Vleggaar and Fitzgerald suggest that gravity determines the direction of facial reshaping with aging, whereas tissue layers interdependently change, as the decreased craniofacial skeletal support causes the outer layers of soft tissue to descend, fold, and sag.23 Lambros, however, proposed that losses and gains in tissue volume, rather than pure vertical descent, better described facial aging. Various skin landmarks, including the lid-cheek junction, orbicularis wrinkles, and moles, were found to be stable in position over time and instead became more pronounced.24 Both of these hypotheses would support replacing the deep support structures with implants or using soft tissue volumizers, especially in the lower two-thirds of the face to improve facial asymmetry and restore youthful proportions.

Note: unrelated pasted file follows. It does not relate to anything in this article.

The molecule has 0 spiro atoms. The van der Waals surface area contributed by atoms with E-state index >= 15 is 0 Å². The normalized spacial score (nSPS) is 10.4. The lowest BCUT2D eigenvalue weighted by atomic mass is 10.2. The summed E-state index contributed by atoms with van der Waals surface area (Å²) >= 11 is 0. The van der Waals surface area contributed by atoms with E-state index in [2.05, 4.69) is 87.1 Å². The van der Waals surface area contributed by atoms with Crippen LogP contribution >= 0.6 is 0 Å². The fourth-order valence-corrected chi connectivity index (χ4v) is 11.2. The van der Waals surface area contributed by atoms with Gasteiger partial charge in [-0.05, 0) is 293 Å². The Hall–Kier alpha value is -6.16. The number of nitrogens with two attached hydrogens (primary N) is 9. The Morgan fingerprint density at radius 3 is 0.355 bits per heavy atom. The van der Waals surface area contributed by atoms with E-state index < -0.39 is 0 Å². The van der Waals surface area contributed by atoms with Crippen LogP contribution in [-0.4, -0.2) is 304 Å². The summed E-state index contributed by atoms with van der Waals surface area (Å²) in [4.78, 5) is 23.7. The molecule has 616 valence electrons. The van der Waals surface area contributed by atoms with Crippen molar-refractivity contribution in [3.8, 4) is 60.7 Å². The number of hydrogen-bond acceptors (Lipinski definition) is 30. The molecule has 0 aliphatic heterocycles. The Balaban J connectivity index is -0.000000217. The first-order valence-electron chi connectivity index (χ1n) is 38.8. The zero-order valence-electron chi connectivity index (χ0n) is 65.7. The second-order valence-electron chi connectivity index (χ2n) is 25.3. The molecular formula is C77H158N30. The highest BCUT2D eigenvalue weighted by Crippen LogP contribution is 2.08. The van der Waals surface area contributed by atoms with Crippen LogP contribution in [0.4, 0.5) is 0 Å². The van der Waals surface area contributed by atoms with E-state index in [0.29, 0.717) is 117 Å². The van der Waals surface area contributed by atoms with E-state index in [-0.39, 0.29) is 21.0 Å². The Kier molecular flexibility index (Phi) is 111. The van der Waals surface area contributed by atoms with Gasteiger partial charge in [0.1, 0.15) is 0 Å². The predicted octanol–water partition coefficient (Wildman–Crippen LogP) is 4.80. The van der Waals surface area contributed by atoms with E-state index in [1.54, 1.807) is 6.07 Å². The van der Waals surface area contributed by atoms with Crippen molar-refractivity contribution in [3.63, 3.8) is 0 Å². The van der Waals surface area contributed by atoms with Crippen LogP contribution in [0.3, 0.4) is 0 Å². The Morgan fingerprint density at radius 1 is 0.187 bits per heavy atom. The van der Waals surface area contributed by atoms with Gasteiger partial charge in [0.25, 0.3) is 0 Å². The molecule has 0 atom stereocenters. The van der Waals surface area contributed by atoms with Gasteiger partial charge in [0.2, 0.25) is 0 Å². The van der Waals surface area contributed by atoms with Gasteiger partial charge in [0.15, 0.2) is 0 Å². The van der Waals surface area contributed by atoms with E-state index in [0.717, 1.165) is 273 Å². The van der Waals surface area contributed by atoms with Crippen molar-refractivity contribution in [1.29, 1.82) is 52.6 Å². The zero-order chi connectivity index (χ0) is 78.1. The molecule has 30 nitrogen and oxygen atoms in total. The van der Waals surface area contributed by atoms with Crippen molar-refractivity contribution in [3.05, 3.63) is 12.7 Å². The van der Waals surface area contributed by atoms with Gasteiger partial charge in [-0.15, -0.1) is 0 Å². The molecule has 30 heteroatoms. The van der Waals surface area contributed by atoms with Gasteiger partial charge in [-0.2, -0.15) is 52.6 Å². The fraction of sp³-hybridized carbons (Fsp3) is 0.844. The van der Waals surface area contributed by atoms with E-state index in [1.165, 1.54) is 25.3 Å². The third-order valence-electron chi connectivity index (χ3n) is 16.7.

The work of Rohrich and Pessa, and others, has contributed to clear delineation of facial fat compartments.25 The compartments undergo changes and metabolism at different rates, thus contributing to asymmetry. In the youthful face, fat is ample and evenly distributed, allowing smooth transitions from one compartment to the next. Facial folds occur at transition points between fat compartments, and as each ages independently, compartments are revealed asymmetrically. Along with redistribution of fat caused by repeated contraction of facial mimetic muscles and craniofacial bony remodeling, these changes contribute to facial aging and therefore asymmetry. These findings support a site-specific approach to facial rejuvenation in terms of the aforementioned procedures.26 Consistent with this and with our data, Wang et al. reported the area between the cheek bone prominence and the mental tubercle to form the area contributing most to youthful appearance. Volume loss in this area resulted in changes associated with aging, including compartmentalized volume loss, accentuated grooves, and concaved facial contour, and thus could be reversed by targeted volume restoration with autologous fat grafting.27